We interviewed Dana Barnett, a Seattle parent and the Washington state organizer for Hand in Hand, the Domestic Employers Network, about her experiences employing a nanny and house cleaner, and her work with employers to prioritize the rights of domestic workers.
What was your personal experience hiring a nanny?
After becoming parents in 2014, we were looking to hire a nanny to fill a child-care gap between my maternity leave and my partner’s time off. Returning to work was a stressful and emotional time for our family, as we were new parents without local family or community support, and everything felt so overwhelming. We ended up hiring our friend’s partner, who was living in Seattle to attend graduate school.
Even though I had done nanny work in my 20s, we were active labor-rights supporters, and we also had a personal connection to the person we hired, so it was surprisingly awkward to find ourselves in the position of being an employer in our home. We didn’t have any experience from that perspective, and didn’t really know all the things to consider and discuss. The informality of it actually made it more uncomfortable, because it made it hard to know if we were providing a good work environment or providing good information about what our own needs were. We hadn’t even considered the idea of having a contract. I was lucky to hear about Hand in Hand, and to find its employer checklist.
What tools have you found most helpful when it comes to managing your home?
I found that filling out a checklist was extremely useful as a place to start. It was through that process that I learned more about other helpful resources, such as work agreements, time sheets, interview questions and other best practices for things like fair pay, sick time and breaks. Since the Domestic Workers Ordinance passed in Seattle, the Notice of Rights is also an incredibly helpful tool for knowing what the local laws are where I live and making sure that I am following them.
Why is a work agreement so important?
A contract or work agreement provides a space to have conversations about what we wanted for our child, such as the schedule that we wanted followed; and for our nanny to set up clear wage, overtime and payment schedules, paid-time-off accrual, cancellation policies and more. Mainly, it is a chance to really be clear about expectations for both parties. So much conflict is caused by having expectations in our heads that we don’t clearly communicate or establish consensus on, and then getting resentful when they aren’t met. That can be proactively mitigated by clearly stating needs and establishing transparent agreements from the beginning, as well as setting up time to check in about them to see how they are actually playing out in real life.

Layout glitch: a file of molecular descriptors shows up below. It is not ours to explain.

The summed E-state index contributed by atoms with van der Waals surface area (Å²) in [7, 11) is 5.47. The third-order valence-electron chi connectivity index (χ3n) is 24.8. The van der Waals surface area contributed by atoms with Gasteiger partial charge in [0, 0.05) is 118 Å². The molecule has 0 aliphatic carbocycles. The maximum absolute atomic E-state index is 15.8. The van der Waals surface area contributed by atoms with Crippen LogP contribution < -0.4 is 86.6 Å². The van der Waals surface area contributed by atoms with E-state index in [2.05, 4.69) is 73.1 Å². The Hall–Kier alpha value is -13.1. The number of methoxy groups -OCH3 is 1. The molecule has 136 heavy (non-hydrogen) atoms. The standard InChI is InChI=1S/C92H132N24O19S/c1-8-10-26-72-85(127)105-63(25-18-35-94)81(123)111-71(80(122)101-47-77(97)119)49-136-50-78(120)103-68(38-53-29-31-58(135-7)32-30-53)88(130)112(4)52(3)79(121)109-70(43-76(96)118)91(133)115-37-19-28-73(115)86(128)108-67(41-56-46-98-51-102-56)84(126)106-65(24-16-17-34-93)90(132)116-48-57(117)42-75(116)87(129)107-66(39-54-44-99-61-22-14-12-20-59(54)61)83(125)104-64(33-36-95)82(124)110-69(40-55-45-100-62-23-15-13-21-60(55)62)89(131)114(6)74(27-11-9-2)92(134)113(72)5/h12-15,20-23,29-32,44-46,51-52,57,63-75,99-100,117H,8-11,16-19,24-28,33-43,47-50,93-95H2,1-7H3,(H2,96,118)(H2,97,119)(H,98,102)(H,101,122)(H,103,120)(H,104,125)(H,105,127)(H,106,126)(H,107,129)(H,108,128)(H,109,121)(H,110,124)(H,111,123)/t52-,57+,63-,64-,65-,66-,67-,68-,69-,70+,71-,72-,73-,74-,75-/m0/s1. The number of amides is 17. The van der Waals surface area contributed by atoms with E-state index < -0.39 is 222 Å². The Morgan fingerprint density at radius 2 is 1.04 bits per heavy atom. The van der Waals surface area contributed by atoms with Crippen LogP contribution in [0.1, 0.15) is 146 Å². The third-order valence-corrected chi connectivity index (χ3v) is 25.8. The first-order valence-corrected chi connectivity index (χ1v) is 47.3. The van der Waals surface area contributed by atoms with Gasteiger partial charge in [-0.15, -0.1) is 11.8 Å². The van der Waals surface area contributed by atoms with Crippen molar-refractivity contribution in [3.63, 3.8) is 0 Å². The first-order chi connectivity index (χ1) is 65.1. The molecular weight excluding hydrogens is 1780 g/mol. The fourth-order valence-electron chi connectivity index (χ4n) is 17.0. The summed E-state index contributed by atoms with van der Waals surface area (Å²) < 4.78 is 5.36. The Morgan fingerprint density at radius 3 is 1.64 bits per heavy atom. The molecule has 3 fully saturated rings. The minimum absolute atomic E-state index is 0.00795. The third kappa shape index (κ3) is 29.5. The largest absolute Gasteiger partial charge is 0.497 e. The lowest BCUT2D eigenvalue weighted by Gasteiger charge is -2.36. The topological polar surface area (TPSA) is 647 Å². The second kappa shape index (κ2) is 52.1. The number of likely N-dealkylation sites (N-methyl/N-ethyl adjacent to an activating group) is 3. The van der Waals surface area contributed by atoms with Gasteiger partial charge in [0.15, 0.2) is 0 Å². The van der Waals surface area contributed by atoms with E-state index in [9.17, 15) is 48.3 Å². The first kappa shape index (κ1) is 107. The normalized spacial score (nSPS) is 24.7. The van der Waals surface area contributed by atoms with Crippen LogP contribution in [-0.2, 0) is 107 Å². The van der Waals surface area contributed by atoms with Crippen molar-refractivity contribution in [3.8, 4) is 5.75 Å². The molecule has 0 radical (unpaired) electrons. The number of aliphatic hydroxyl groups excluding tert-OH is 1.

You mentioned the Seattle Domestic Workers Ordinance — what are the legal requirements for employing a nanny or other domestic workers?
Well, many of the laws vary from state to state, or even from city to city. Due to the combination of sexist ideas about child care and housework, and the fact that this work is overwhelmingly done by BIPOC people, mostly women and predominantly immigrant women, domestic workers have been excluded from basic labor rights. This is something that has been changing in the past decade as states and cities have passed domestic worker rights legislation. It is really important to know what these laws are where you live; for example, in Seattle, workers are due at least minimum wage, uninterrupted meal and rest breaks, a day of rest after six days worked, freedom from retaliation and other basic rights. It is so important to know and comply with these rights. And they represent a floor, not a ceiling! For example, we all know that a living wage is much higher than the minimum wage.
How did you become involved in domestic worker rights advocacy?
Even when trying to be an ethical employer, I still found that there were things that the workers in my home needed that I could not afford to subsidize. For example, so many domestic workers do not have access to affordable health care or workers’ compensation, so they have to come to work sick or injured, which puts everyone in an unsafe position.
From my experience as an employer of first a nanny and then a house cleaner, I was able to testify in support of the Domestic Workers Ordinance in Seattle as a member of Hand in Hand. This felt like such a natural way to use my privilege and to recognize the clear stake that I have in creating a fair and dignified system of care.
As I have continued to work on campaigns through my job and as a member of the Domestic Workers Standards Board, it has been such an honor to meet and work alongside amazing and powerful workers, and to see that my voice as an employer really has an impact on influencing concrete change. We are currently working on creating a portable benefits policy to make paid time off a reality for domestic workers. This is critically important for everyone’s health and safety.
Where can parents go for more information and resources?
I encourage parents to explore the resources on the Hand in Hand website. Employers are always welcome to contact me for more information, problem-solving and resources, or to find out ways to support domestic worker rights in Seattle.
Check out this article for expert considerations for safely and ethically hiring in-home help during COVID-19.